In 1973 Lou Reed had recorded the most ambitious and depressing album of his career, Berlin. An album in which he depended on a number of elite players such as Jack Bruce, Steve Winwood, Aynsley Dunbar, and the Brecker brothers, and also a pair of ace session guitarists Steve Hunter and Dick Wagner. When Reed wanted to introduce the record live, the only thing he had clear was that he wanted to be a rock star, a “rock animal”, and there weren’t two more perfect guitarists than Wagner and Hunter for that.
The first two shows of the tour were on European turf, mainly on the British Isles, the band was pure fire, and Wagner and Hunter seemed predestined to take the stage together. As for his part, the man who had invented the noise crossed over to be the epic ‘rock ‘n roll star’, and the suit felt marvelous, thanks to his flashy guitarists. When they took the tour to the U.S., Reed’s manager told them they would need to improvise something before the singer took the stage to the rhythm of one of his most legendary songs during his stint with the Velvet Underground, Sweet Jane. That’s how Hunter taught the band a little piece he had written years before. The magic emerged on his first try, and Hunter realised he had found the perfect band to play it. His way of connecting with Wagner is incredible, with Steve playing melody and Dick on the harmonies. On December 21, 1973 they gave their last show of the tour in New York and the event was recorded for posterity, resulting in 2 new records, Rock ‘N Roll Animal, released in 1974, and Lou Reed Live in 1975. Anyone who has heard Hunter’s intro on Sweet Jane would feel like picking up an electric guitar. What remains is history, those legendary notes off a Les Paul TV Special plugged into a 100/watt HiWatt amp.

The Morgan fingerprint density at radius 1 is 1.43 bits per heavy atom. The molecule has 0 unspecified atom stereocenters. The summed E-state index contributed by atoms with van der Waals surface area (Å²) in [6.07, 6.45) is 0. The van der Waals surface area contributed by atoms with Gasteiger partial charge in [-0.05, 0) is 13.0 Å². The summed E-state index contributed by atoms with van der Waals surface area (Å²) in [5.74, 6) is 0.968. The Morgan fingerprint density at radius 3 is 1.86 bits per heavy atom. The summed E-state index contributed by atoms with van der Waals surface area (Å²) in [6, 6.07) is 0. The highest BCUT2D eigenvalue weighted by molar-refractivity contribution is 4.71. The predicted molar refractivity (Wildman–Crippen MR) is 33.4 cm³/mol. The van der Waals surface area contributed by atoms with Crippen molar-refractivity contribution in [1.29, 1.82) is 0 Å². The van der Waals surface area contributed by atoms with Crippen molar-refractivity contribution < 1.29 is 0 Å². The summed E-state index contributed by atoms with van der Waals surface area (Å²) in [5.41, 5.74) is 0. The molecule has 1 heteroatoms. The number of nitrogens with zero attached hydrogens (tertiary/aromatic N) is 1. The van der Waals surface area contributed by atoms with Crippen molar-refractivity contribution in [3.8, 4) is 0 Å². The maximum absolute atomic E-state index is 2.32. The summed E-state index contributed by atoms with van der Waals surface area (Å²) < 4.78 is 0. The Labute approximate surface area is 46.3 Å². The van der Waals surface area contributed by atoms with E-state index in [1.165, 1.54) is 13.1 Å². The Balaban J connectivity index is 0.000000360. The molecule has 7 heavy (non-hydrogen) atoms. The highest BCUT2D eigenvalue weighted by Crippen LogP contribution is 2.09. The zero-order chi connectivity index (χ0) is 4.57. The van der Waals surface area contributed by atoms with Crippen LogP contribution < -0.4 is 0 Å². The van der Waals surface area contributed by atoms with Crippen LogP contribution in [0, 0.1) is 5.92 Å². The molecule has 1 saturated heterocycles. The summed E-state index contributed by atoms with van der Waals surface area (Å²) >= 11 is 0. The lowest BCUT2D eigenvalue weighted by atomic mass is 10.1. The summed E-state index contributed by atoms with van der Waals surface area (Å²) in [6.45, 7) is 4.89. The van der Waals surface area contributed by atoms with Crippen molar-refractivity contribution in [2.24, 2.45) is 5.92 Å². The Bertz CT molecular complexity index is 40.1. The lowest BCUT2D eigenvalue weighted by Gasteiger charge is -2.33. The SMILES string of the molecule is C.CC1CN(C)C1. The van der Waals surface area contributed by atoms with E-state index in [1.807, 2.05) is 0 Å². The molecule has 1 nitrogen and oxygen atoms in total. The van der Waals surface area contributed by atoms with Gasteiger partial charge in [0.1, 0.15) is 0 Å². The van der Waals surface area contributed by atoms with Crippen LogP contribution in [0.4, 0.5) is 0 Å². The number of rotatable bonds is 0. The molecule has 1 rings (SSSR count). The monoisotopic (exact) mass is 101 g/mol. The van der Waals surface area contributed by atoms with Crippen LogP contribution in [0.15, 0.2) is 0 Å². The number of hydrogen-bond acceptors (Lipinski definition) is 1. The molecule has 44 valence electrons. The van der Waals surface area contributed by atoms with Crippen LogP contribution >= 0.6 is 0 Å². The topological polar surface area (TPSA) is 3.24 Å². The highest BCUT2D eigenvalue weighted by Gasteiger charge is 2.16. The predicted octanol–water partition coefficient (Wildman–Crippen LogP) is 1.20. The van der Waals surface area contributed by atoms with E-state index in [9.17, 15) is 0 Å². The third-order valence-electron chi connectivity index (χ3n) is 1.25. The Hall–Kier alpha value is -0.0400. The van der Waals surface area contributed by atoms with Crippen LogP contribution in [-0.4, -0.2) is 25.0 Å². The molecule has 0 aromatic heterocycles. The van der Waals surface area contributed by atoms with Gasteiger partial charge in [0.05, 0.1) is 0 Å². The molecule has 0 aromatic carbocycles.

Yet, Rock ‘N Roll Animal goes farther beyond its first song, the record consists of just 5 songs, 4 of those from his time with Velvet and one, Lady Day, from Berlin. They were all written to be heard at maximum volume, this is the album where Reed pays homage to the music that saved his life: rock ‘n roll. Perhaps the covers of Heroin and White Light/White Heat don’t get as dirty and anarchic as the originals, but they are completely different songs, turned into a vehicle to showcase his two amazing guitarists, who momentarily become the record’s absolute stars on an album to the greater glory of the wildest side of Reed.
Rock’n’Roll is the perfect climax for the record, no wonder it was through the cover of this song alongside Mitch Ryder that the singer listened to Hunter for the first time. The guitarist doesn’t disappoint and together with Wagner they launch into a guitar duel worthy of the OK Corral. In so many places around the world did boys and girls turn on their radio, listened to these songs and just like Jenny in the song, couldn’t believe what they were hearing, started dancing as if possessed and their lives were saved by rock ’n roll. And they realised that just as some have God, we, like Lou Reed, have rock ‘n roll.